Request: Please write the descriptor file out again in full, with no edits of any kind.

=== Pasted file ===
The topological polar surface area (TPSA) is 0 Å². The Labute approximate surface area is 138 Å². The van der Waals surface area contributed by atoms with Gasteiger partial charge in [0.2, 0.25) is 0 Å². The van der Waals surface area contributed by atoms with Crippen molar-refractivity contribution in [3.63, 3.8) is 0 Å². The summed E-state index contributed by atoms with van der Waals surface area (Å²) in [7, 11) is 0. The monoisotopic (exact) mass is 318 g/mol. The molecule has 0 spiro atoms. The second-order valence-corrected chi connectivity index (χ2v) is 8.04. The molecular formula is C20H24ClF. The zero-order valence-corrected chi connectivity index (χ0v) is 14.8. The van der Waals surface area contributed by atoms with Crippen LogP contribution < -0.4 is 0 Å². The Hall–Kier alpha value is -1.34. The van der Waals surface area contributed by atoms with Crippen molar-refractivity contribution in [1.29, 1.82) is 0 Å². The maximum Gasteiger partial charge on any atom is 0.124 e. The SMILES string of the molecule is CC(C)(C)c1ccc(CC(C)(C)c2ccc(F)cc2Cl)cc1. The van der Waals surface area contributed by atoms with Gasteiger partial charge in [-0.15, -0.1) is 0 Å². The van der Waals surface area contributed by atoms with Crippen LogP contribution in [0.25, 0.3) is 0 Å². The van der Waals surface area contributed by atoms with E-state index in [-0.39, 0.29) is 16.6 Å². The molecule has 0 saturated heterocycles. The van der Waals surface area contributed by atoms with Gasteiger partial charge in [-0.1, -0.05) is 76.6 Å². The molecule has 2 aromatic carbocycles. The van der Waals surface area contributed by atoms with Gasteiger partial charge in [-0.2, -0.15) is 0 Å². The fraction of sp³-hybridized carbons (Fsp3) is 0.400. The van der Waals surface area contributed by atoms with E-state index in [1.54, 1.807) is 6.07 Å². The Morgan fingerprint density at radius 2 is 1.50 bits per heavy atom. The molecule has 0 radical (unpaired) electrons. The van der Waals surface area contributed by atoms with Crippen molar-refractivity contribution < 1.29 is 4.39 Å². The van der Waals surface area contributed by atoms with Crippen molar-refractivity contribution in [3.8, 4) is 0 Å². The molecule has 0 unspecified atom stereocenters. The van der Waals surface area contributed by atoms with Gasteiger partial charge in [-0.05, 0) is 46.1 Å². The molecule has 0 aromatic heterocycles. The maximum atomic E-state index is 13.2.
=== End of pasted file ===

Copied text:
The topological polar surface area (TPSA) is 0 Å². The Labute approximate surface area is 138 Å². The van der Waals surface area contributed by atoms with Gasteiger partial charge in [0.2, 0.25) is 0 Å². The van der Waals surface area contributed by atoms with Crippen molar-refractivity contribution in [3.63, 3.8) is 0 Å². The summed E-state index contributed by atoms with van der Waals surface area (Å²) in [7, 11) is 0. The monoisotopic (exact) mass is 318 g/mol. The molecule has 0 spiro atoms. The second-order valence-corrected chi connectivity index (χ2v) is 8.04. The molecular formula is C20H24ClF. The zero-order valence-corrected chi connectivity index (χ0v) is 14.8. The van der Waals surface area contributed by atoms with Crippen LogP contribution < -0.4 is 0 Å². The Hall–Kier alpha value is -1.34. The van der Waals surface area contributed by atoms with Crippen molar-refractivity contribution in [1.29, 1.82) is 0 Å². The maximum Gasteiger partial charge on any atom is 0.124 e. The SMILES string of the molecule is CC(C)(C)c1ccc(CC(C)(C)c2ccc(F)cc2Cl)cc1. The van der Waals surface area contributed by atoms with Gasteiger partial charge in [-0.15, -0.1) is 0 Å². The van der Waals surface area contributed by atoms with Crippen LogP contribution in [0.25, 0.3) is 0 Å². The van der Waals surface area contributed by atoms with E-state index in [-0.39, 0.29) is 16.6 Å². The molecule has 0 saturated heterocycles. The van der Waals surface area contributed by atoms with Gasteiger partial charge in [-0.1, -0.05) is 76.6 Å². The molecule has 2 aromatic carbocycles. The van der Waals surface area contributed by atoms with Gasteiger partial charge in [-0.2, -0.15) is 0 Å². The fraction of sp³-hybridized carbons (Fsp3) is 0.400. The van der Waals surface area contributed by atoms with E-state index in [1.54, 1.807) is 6.07 Å². The Morgan fingerprint density at radius 2 is 1.50 bits per heavy atom. The molecule has 0 radical (unpaired) electrons. The van der Waals surface area contributed by atoms with Crippen molar-refractivity contribution < 1.29 is 4.39 Å². The van der Waals surface area contributed by atoms with Crippen molar-refractivity contribution in [3.8, 4) is 0 Å². The molecule has 0 unspecified atom stereocenters. The van der Waals surface area contributed by atoms with Gasteiger partial charge in [-0.05, 0) is 46.1 Å². The molecule has 0 aromatic heterocycles. The maximum atomic E-state index is 13.2.